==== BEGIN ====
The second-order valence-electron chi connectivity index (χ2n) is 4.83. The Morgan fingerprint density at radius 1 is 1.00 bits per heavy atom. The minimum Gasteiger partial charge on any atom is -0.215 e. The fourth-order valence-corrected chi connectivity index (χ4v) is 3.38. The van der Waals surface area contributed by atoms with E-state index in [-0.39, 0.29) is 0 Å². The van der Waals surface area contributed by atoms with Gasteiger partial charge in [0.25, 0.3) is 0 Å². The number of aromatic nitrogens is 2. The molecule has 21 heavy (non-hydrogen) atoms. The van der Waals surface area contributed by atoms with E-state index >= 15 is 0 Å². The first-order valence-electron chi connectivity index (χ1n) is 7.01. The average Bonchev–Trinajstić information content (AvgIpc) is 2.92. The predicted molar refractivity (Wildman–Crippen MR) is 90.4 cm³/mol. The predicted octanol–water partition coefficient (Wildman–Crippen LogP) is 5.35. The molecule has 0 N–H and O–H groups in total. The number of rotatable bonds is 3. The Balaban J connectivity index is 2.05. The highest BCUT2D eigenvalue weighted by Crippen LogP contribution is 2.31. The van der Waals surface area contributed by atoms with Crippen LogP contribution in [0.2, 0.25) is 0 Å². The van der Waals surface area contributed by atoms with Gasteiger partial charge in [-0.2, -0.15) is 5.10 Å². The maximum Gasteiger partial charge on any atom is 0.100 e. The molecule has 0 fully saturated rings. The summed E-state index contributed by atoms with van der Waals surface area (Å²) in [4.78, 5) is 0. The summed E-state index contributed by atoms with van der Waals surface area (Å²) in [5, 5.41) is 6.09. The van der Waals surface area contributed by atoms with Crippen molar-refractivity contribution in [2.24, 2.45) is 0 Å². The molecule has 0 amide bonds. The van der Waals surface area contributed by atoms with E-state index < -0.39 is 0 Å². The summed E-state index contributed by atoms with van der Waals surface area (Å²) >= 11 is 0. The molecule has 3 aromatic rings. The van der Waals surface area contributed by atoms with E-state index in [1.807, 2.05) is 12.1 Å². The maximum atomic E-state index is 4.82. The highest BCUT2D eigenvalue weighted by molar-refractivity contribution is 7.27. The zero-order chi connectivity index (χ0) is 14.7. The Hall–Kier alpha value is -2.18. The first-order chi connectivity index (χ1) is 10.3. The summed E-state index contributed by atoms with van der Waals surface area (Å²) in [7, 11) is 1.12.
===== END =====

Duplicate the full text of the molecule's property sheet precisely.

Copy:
The second-order valence-electron chi connectivity index (χ2n) is 4.83. The Morgan fingerprint density at radius 1 is 1.00 bits per heavy atom. The minimum Gasteiger partial charge on any atom is -0.215 e. The fourth-order valence-corrected chi connectivity index (χ4v) is 3.38. The van der Waals surface area contributed by atoms with E-state index in [-0.39, 0.29) is 0 Å². The van der Waals surface area contributed by atoms with Gasteiger partial charge in [0.25, 0.3) is 0 Å². The number of aromatic nitrogens is 2. The molecule has 21 heavy (non-hydrogen) atoms. The van der Waals surface area contributed by atoms with E-state index >= 15 is 0 Å². The first-order valence-electron chi connectivity index (χ1n) is 7.01. The average Bonchev–Trinajstić information content (AvgIpc) is 2.92. The predicted molar refractivity (Wildman–Crippen MR) is 90.4 cm³/mol. The predicted octanol–water partition coefficient (Wildman–Crippen LogP) is 5.35. The molecule has 0 N–H and O–H groups in total. The number of rotatable bonds is 3. The Balaban J connectivity index is 2.05. The highest BCUT2D eigenvalue weighted by Crippen LogP contribution is 2.31. The van der Waals surface area contributed by atoms with Crippen LogP contribution in [0.2, 0.25) is 0 Å². The van der Waals surface area contributed by atoms with Gasteiger partial charge in [-0.2, -0.15) is 5.10 Å². The maximum Gasteiger partial charge on any atom is 0.100 e. The molecule has 0 fully saturated rings. The summed E-state index contributed by atoms with van der Waals surface area (Å²) in [4.78, 5) is 0. The summed E-state index contributed by atoms with van der Waals surface area (Å²) in [5, 5.41) is 6.09. The van der Waals surface area contributed by atoms with Crippen molar-refractivity contribution in [2.24, 2.45) is 0 Å². The molecule has 0 amide bonds. The van der Waals surface area contributed by atoms with E-state index < -0.39 is 0 Å². The summed E-state index contributed by atoms with van der Waals surface area (Å²) >= 11 is 0. The molecule has 3 aromatic rings. The van der Waals surface area contributed by atoms with E-state index in [1.807, 2.05) is 12.1 Å². The maximum atomic E-state index is 4.82. The highest BCUT2D eigenvalue weighted by molar-refractivity contribution is 7.27. The zero-order chi connectivity index (χ0) is 14.7. The Hall–Kier alpha value is -2.18. The first-order chi connectivity index (χ1) is 10.3. The summed E-state index contributed by atoms with van der Waals surface area (Å²) in [7, 11) is 1.12.